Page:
Snape's hooked nose rounded the end of the couch. He sneered. "What is the meaning of this? Albus said it was Harry Potter."

"The fidelius charm," Harry said again, looking entreatingly at Petri. "Can we get rid of it? It's just getting in the way, and the Dark Lord knows anyway."

"Now is not the time to be making such a decision," Petri admonished, but a look of unease crept onto his face at Snape's open hostility and Lupin's clear bewilderment.

"What nonsense are you wasting my time with? Where is he?" Snape demanded.

"A child is in need of your aid," Petri told him, but Snape's expression only grew uglier.

"I am only here for Potter." He spat the name like a curse.

"Please," Harry said. "End the fidelius."

Petri stared Snape levelly in the eye for another long moment before he looked to Harry. "Very well. Rosenkol!"

The elf appeared with a crack.

"Excuse him from his duty as your secret keeper," Petri told Harry.

"Okay. Rosenkol…" Harry began uncertainly, "I excuse you from keeping my secret."

Professor Snape immediately swore. Harry stared at him wide-eyed and was met with a searing glare. "Not a word." He glanced down and grimaced at the sight of Harry's arm, taking his wand out.

"It's a flesh-rotting curse, combined with some sort of alchemical inhibitor. Furthermore, I believe it it is interacting poorly with the vampire's curse," Petri reported. Snape clenched his teeth so hard Harry thought they might shatter.

"I suppose the dark artefact cannot be removed?" Snape asked.

"It appears to be one use only," Petri said. "I left it for convenience."

Snape cast a slew of wordless spells at Harry's arm, then swore again. "Keep him alive for another forty minutes. I shall brew something to break the inhibitor. Here." He thrust a vial into Petri's hand. "Pain relief."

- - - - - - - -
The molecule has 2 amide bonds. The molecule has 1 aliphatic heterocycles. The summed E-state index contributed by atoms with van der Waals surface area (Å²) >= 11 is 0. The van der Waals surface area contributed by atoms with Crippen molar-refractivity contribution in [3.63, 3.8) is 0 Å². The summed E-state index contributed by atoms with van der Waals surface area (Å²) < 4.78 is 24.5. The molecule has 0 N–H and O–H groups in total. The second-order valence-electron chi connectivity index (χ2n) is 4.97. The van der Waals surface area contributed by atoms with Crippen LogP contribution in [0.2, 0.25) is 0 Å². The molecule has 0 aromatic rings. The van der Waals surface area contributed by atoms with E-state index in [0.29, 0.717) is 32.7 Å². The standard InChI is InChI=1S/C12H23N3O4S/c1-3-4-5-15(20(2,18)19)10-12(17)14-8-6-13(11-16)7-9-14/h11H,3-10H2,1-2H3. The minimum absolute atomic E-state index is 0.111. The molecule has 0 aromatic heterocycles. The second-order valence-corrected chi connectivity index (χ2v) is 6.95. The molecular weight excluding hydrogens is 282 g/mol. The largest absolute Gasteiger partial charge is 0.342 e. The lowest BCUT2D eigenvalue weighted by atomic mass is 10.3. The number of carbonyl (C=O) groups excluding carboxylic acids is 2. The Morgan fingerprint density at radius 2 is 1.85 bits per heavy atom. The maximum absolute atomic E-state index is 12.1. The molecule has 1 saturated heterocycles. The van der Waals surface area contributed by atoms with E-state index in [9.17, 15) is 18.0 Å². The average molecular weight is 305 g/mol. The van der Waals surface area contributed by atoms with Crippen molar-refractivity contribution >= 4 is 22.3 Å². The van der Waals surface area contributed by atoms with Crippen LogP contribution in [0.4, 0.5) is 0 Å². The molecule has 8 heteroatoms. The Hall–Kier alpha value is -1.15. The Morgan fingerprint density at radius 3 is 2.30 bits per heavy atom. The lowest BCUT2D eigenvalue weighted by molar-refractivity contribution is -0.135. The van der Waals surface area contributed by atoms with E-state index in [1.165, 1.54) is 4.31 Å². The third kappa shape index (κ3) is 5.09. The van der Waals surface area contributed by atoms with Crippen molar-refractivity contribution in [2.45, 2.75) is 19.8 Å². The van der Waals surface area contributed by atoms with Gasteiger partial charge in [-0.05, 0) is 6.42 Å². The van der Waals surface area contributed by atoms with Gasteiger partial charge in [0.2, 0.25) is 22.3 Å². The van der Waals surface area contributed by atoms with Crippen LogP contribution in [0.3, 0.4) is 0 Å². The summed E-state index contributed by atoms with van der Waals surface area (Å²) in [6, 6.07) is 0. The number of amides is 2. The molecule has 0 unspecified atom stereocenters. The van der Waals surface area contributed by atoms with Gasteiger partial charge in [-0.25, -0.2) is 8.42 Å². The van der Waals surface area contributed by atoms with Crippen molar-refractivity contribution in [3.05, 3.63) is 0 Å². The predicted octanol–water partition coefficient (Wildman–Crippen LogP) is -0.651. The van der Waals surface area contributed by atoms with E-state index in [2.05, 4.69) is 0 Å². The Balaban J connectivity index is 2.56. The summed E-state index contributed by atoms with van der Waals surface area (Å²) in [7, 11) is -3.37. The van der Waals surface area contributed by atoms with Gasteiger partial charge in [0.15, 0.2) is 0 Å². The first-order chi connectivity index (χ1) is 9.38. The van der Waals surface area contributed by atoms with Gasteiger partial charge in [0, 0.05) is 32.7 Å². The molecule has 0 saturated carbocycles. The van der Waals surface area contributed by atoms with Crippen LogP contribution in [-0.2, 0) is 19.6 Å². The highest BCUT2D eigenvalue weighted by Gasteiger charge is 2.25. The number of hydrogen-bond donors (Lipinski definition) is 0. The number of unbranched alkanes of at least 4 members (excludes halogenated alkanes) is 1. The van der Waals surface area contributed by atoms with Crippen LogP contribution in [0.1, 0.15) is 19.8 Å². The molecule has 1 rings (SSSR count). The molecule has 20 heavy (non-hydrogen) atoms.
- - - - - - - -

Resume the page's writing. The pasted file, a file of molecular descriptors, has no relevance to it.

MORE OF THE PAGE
Harry had forgotten that he was in pain, really, constant as it was. If the cruciatus curse had one good thing about it, it was that it put all other pains in perspective. Still, the effect of drinking the potion was obvious—his entire body felt like it had been dipped in a cool bath. Aches from tension he had not even been aware of seeped from his muscles.

Snape disappeared through the floo, and all was silent. Lupin stood at the end of the couch, staring uncomfortably at Harry. Harry, feeling awkward, accustomed himself to the sight of his hand, which was now completely shrivelled and black. He laid it carefully on a lumpy pillow.

"So… how does this curse work?" Harry asked. Rotting somebody's flesh seemed like a pretty difficult exercise.

Petri sighed, putting on his lecture tone. "The flesh-rotting curse injects a large quantity of foreign magic into the tissue, causing the affected area to die. Normally your body would resist the effect and suffer only a small lesion, but this particular artefact was also designed to stop other magic from reaching the area to combat the curse, which renders it highly dangerous and impossible to counter with wandwork alone."

Lupin shot him an incredulous look. He turned to Harry and said, "Once Severus gets back with the counter potion, you'll be just fine."

"Actually," Petri said, causing Lupin to choke, "There may be further complications. It seems like the vampire's curse is working to keep your hand animated. Animated, however, is quite different from alive—perhaps even the opposite, and I worry that healing magic will be ineffective."

"We don't know that," Lupin said, brimming with reproach. "At least take him to St Mungo's after Severus returns."

"I plan to," Petri agreed. "We shall also have to pay the Auror Office a visit. This is certainly a case of affliction by a dark artefact, if not attempted murder."

Harry found it hilarious that Petri wanted to report dark magic to the aurors. "There's no point," he said. "We know who it was."

"If you have an idea of who the sender is, the aurors will be able to investigate and bring them to justice," said Lupin.

"Oh yes, the aurors will go out and arrest the Dark Lord," Harry muttered, rolling his eyes.

"The Dark Lord cannot have sent you something by owl post. It must have been one of his followers, somebody who could identify you, and the aurors certainly should be alerted to such a bold-faced crime," Petri said, turning to pace up and down the sparse room.